Monday, October 26, 2009
Updated: October 27, 11:06 AM ET
Johnson uses slurs for Haley, reporters
ESPN.com news services
KANSAS CITY, Mo. -- Kansas City Chiefs running back Larry Johnson used a gay slur for the second time in as many days Monday, The Kansas City Star reported on its Web site.
Johnson refused to speak with reporters, a day after the Chiefs' 37-7 home loss to the Chargers. Sitting in front of his locker, he turned away and muttered the slur in telling reporters to get "out of here," according to the Star, which recorded the comment.
On Sunday, Johnson belittled rookie head coach Todd Haley on Twitter in a series of posts that also included the same gay slur.
Haley said Monday the Chiefs were looking into "a couple of situations" involving Johnson, but declined further comment. Asked about the slurs, he said the team was "gathering facts."
"I will say that how our players conduct themselves with the media and through the media is very important to myself as a head coach, and to the Chiefs as an organization," Haley said.
ESPN senior NFL analyst Chris Mortensen reported a league official said Johnson's slurs are "on our radar." The Chiefs are contemplating action against Johnson, league sources told Mortensen.
Johnson, drafted in the first round out of Penn State in 2003, needs only 75 yards rushing to overtake Priest Holmes' club record of 6,070 yards. But he is no stranger to controversy, having been benched for three games last year and suspended for one in connection with separate incidents involving women in bars.
The tweets were posted to the "Toonicon" account, an online alias the Star reported Johnson has said is his. The account includes a link to Johnson's personal Web site. Chiefs spokesman Bob Moore said the team could not verify that is Johnson's account.
The Twitter remarks were posted after San Diego routed the Chiefs (1-6).
One tweet read: "My father got more creditentials than most of these pro coaches." That was followed by: "My father played for the coach from "rememeber the titans". Our coach played golf. My father played for redskins briefley. Our coach. Nuthn."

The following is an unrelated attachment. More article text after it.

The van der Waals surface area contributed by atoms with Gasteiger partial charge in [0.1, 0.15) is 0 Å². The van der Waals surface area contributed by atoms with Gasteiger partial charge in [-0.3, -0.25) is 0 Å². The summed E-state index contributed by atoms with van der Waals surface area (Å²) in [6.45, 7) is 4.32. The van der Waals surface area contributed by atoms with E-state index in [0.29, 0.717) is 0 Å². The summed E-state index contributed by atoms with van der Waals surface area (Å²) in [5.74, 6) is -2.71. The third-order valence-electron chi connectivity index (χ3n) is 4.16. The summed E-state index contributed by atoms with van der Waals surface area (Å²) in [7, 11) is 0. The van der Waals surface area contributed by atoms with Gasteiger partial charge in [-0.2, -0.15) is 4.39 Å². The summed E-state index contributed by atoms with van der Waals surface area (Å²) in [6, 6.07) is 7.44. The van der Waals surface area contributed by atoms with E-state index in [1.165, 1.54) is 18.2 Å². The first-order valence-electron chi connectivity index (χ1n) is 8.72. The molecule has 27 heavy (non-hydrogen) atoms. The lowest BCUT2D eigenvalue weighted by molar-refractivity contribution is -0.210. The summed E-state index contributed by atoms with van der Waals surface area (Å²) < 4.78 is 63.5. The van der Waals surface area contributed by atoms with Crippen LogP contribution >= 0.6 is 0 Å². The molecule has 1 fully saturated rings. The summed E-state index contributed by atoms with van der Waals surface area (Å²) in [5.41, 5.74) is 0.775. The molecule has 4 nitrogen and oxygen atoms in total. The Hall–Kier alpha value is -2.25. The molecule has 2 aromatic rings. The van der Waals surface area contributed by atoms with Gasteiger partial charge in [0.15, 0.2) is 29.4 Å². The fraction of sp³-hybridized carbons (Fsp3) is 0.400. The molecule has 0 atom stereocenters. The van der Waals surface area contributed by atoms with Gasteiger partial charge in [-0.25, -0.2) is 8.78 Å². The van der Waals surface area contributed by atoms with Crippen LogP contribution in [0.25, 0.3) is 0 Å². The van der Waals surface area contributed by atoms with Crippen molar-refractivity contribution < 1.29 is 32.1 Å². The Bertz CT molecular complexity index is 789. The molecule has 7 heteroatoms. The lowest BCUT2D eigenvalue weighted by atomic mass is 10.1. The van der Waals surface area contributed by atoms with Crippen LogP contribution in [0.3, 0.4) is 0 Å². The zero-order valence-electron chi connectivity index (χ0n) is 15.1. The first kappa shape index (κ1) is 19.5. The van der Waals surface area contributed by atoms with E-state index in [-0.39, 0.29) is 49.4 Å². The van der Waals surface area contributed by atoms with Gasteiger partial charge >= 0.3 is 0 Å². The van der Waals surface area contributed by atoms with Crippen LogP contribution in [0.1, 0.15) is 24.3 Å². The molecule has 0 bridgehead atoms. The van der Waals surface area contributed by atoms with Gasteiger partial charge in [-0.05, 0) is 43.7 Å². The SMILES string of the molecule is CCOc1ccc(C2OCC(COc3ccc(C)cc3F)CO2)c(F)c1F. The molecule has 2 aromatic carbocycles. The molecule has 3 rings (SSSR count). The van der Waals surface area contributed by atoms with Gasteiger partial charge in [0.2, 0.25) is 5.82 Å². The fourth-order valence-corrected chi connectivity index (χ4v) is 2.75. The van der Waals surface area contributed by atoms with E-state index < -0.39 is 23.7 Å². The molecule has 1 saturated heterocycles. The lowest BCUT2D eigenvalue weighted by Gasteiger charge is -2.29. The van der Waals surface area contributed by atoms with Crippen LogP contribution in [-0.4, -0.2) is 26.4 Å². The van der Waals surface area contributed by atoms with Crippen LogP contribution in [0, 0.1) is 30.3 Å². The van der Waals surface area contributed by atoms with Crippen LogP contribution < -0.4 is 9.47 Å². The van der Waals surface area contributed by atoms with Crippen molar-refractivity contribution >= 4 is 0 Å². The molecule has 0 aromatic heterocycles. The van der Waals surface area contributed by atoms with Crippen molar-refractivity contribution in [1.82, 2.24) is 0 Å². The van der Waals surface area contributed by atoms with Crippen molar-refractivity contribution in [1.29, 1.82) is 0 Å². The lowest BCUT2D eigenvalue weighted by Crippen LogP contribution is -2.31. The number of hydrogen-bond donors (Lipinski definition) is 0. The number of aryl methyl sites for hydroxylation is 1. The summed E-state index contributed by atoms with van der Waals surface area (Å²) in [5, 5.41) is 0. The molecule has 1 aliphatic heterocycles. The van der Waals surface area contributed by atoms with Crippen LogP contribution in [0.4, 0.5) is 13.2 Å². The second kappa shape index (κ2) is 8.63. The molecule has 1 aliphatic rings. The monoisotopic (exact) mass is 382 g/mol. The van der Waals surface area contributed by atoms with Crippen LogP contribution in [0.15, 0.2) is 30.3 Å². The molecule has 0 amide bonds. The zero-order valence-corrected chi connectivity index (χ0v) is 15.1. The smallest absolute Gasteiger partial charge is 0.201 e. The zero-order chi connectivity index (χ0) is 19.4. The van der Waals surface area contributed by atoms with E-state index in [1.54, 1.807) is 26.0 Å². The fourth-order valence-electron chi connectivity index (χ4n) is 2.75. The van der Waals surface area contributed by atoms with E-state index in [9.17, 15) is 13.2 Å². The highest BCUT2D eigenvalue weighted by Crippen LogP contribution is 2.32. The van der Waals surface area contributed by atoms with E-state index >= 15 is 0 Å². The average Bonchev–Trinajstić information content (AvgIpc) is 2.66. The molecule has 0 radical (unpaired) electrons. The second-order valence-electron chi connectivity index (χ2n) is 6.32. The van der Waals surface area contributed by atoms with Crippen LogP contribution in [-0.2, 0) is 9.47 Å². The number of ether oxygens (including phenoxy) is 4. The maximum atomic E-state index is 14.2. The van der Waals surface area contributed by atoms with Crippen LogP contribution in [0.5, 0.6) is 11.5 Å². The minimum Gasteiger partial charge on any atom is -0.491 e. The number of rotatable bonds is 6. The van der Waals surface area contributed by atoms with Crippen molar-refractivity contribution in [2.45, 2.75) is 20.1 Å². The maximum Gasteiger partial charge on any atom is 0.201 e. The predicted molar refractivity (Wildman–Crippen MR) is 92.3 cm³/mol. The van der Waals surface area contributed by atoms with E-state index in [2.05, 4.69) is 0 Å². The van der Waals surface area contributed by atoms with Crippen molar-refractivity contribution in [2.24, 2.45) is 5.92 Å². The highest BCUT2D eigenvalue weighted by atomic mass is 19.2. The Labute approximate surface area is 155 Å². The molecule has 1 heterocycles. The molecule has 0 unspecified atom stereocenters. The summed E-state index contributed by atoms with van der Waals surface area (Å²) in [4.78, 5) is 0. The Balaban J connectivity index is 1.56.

Haley, hired earlier this year to replace the fired Herm Edwards, did not play high school or college football and attended college on a golf scholarship. He did not enter coaching until he was in his 20s. He was hired as Kansas City's head coach after serving as offensive coordinator for the Arizona Cardinals in their Super Bowl run last year.
His father, Dick Haley, is one of the NFL's most distinguished scouts and personnel men, having helped build the Steelers dynasty in the 1970s. Todd Haley has spoken of how he immersed himself in football while growing up and traveling with his father to games and on scouting trips.
"I'm very proud of what I've done to get to where I am," he said. "I'm very proud of my results as a position coach, as a coordinator. Right now, am I proud of my head coaching record? No. But I intend to do everything I can to change that."
Johnson's agent, Peter Schaffer, said, "I talked to Larry about it and he was focusing more on pumping up his father than anything else. He wasn't trying to downgrade anyone ... yes, everyone is frustrated after a loss like this but I wouldn't put too much into it."
The tweets drew responses, including one that referred to a nightclub incident in which Johnson was accused of spitting in someone's face.
Johnson's response included a three-letter gay slur. The final post read: "Make me regret it. Lmao. U don't stop my checks. Lmao. So 'tweet' away."
Johnson's account since has been made private.
A two-time Pro Bowler, Johnson was benched for three games by Edwards last year for an unspecified violation of team rules. NFL commissioner Roger Goodell suspended him for the fourth game for violating the league's player conduct policy in connection with incidents involving two women in bars.
Johnson then was sentenced to two years' probation after pleading guilty to two counts of disturbing the peace. One woman accused him of throwing a drink on her and another said he had pushed her head at a Kansas City night spot.
A judge earlier this year suspended the sentence and said he would remove the guilty plea from the public record if Johnson finished the probation period without further incidents.
He was one of the best running backs in the NFL in 2005 and '06, rushing for more than 1,700 yards in each season. In 2006, he set an NFL record with 410 carries, but his production fell to 559 yards the following season after he sat out training camp in a contract dispute.
Running behind a poor offensive line, he has not done well this season, averaging only 2.7 yards per carry.
Information from The Associated Press and ESPN.com's Bill Williamson was used in this report.